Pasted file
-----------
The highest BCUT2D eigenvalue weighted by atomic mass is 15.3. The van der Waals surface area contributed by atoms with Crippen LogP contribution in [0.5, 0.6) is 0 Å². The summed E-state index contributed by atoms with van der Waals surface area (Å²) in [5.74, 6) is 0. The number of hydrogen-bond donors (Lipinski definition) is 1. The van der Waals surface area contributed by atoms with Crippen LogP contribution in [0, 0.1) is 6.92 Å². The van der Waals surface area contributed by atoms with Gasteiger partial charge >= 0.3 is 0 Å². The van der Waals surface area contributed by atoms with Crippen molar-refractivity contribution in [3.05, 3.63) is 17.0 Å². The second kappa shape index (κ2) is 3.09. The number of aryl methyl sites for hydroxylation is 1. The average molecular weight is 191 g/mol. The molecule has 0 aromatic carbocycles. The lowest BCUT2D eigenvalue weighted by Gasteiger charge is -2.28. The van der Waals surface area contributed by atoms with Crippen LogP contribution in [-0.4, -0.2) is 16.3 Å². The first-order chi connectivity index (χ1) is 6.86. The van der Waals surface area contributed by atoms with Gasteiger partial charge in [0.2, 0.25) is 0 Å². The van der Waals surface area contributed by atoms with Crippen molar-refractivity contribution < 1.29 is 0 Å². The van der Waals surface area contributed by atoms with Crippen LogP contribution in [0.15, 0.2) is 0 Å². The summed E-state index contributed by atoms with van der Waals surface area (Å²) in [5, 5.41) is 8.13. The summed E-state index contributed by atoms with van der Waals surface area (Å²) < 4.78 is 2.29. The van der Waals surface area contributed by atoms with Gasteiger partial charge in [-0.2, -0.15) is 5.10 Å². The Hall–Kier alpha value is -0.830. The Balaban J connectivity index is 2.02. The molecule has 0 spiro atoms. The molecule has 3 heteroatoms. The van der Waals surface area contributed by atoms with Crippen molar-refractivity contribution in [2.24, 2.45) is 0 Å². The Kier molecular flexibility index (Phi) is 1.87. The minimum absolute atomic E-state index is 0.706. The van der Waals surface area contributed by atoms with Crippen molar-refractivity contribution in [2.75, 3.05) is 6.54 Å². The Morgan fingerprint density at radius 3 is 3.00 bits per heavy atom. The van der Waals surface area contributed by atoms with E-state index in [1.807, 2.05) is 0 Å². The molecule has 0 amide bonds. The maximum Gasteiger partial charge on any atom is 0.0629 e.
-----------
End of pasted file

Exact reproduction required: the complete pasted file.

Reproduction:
The highest BCUT2D eigenvalue weighted by atomic mass is 15.3. The van der Waals surface area contributed by atoms with Crippen LogP contribution in [0.5, 0.6) is 0 Å². The summed E-state index contributed by atoms with van der Waals surface area (Å²) in [5.74, 6) is 0. The number of hydrogen-bond donors (Lipinski definition) is 1. The van der Waals surface area contributed by atoms with Crippen LogP contribution in [0, 0.1) is 6.92 Å². The van der Waals surface area contributed by atoms with Gasteiger partial charge >= 0.3 is 0 Å². The van der Waals surface area contributed by atoms with Crippen molar-refractivity contribution in [3.05, 3.63) is 17.0 Å². The second kappa shape index (κ2) is 3.09. The number of aryl methyl sites for hydroxylation is 1. The average molecular weight is 191 g/mol. The molecule has 0 aromatic carbocycles. The lowest BCUT2D eigenvalue weighted by Gasteiger charge is -2.28. The van der Waals surface area contributed by atoms with Crippen LogP contribution in [-0.4, -0.2) is 16.3 Å². The first-order chi connectivity index (χ1) is 6.86. The van der Waals surface area contributed by atoms with Gasteiger partial charge in [0.2, 0.25) is 0 Å². The van der Waals surface area contributed by atoms with Crippen molar-refractivity contribution < 1.29 is 0 Å². The van der Waals surface area contributed by atoms with Crippen LogP contribution in [0.15, 0.2) is 0 Å². The summed E-state index contributed by atoms with van der Waals surface area (Å²) in [5, 5.41) is 8.13. The summed E-state index contributed by atoms with van der Waals surface area (Å²) < 4.78 is 2.29. The van der Waals surface area contributed by atoms with Gasteiger partial charge in [-0.2, -0.15) is 5.10 Å². The Hall–Kier alpha value is -0.830. The Balaban J connectivity index is 2.02. The molecule has 0 spiro atoms. The molecule has 3 heteroatoms. The van der Waals surface area contributed by atoms with Crippen molar-refractivity contribution in [2.24, 2.45) is 0 Å². The Kier molecular flexibility index (Phi) is 1.87. The minimum absolute atomic E-state index is 0.706. The van der Waals surface area contributed by atoms with Crippen molar-refractivity contribution in [2.75, 3.05) is 6.54 Å². The Morgan fingerprint density at radius 3 is 3.00 bits per heavy atom. The van der Waals surface area contributed by atoms with E-state index in [1.807, 2.05) is 0 Å². The molecule has 0 amide bonds. The maximum Gasteiger partial charge on any atom is 0.0629 e.